Worst year for aviation, global airlines to lose $84 bn in 2020: IATA

Topics Coronavirus | Aviation | Lockdown

In India, domestic airlines have not secured any relief from governement
The International Air Transport Association (IATA) has projected $84.3-billion loss for global airlines in 2020 as travel bans and visa restrictions are set to halve international passenger traffic. Financially, 2020 will go down as the worst year in the history of aviation, IATA’s Director General Alexandre de Juniac said as he released the financial outlook for the air transport sector on Tuesday. Based on passenger estimates, airlines will lose $37.54 per passenger, it said.

A sharp fall in demand and revenue has forced airlines to slash costs, and governments are stepping in to infuse funds and keep airlines afloat.
On Tuesday, Cathay Pacific said the Hong Kong government will take 6 per cent stake in the airline as a part of a $5-billion bailout plan. On the other hand, news reports on Tuesday said Emirates is laying off hundreds of pilots and cabin crew to curb expenses.
In India, domestic airlines have not secured any relief from the government and are reporting 50-55 per cent loads as domestic air travel resumed on May 25 after two-month suspension. Near-term travel outlook remains uncertain, but 48 per cent year-on-year fall in fuel price offers a silver lining.

IATA said passenger demand has evaporated as international borders closed and countries locked down to prevent the spread of the virus. This is the biggest driver of industry losses, it said. At the low point in April, global air travel was roughly 95 per cent below 2019 levels. The global airline body said passenger numbers will roughly halve to 2.25 billion, approximately equal to 2006 levels. Capacity, however, cannot be adjusted quickly enough with a 40.4 per cent decline expected for the year.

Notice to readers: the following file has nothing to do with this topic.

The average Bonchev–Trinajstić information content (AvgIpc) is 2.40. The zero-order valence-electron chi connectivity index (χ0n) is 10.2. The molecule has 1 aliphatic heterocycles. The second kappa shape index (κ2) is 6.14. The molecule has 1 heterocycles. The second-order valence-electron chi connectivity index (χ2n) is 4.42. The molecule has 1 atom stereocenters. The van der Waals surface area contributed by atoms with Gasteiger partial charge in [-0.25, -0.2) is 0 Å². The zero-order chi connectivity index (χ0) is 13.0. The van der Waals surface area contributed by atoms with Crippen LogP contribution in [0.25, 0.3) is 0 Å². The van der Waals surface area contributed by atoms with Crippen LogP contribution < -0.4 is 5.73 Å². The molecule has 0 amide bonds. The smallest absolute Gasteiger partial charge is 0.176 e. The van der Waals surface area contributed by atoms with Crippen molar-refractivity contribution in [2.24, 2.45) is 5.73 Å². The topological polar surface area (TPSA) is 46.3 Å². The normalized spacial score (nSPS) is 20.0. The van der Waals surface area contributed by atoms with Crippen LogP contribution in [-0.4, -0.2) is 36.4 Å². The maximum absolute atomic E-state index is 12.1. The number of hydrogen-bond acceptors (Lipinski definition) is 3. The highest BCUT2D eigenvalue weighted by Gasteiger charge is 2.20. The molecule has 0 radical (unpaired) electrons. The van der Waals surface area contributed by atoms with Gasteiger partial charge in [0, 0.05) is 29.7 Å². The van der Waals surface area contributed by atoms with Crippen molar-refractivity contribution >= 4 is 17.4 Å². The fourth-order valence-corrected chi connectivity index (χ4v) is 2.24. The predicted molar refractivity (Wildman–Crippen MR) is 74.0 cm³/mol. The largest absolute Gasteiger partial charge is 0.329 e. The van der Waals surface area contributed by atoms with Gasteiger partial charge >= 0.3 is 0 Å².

India is yet to take a decision on opening up international traffic. Civil Aviation Minister Hardeep Singh Puri has said the decision to resume regular international operations will be taken as soon as countries ease restrictions on entry of foreign nationals. Destination countries have to be ready to allow incoming flights.

IATA said passenger revenues are expected to fall to $241 billion (down from $612 billion in 2019). “This is greater than the fall in demand, reflecting an expected 18 per cent fall in passenger yields as airlines try to encourage people to fly again through price stimulation,” it said.
With open borders and rising demand in 2021, the industry is expected to cut its losses to $15.8 billion.

“Airlines will still be financially fragile in 2021. Passenger revenues will be more than one-third smaller than in 2019. And airlines are expected to lose about $5 for every passenger carried. The cut in losses will come from reopened borders leading to increased volumes of travellers. Strong cargo operations and comparatively low fuel prices will also give the industry a boost. Competition among airlines will no doubt be even more intense. That will translate into strong incentives for travellers to take to the skies again,” said de Juniac.

Emirates starts cutting thousands of jobs

Emirates has started the process of firing thousands of workers to help it preserve cash, according to sources. The majority of those being retrenched are cabin-crew members. A minority of the carrier’s 3,000 engineers are also losing their jobs, alongside pilots who mainly flew Airbus SE A380.  Bloomberg

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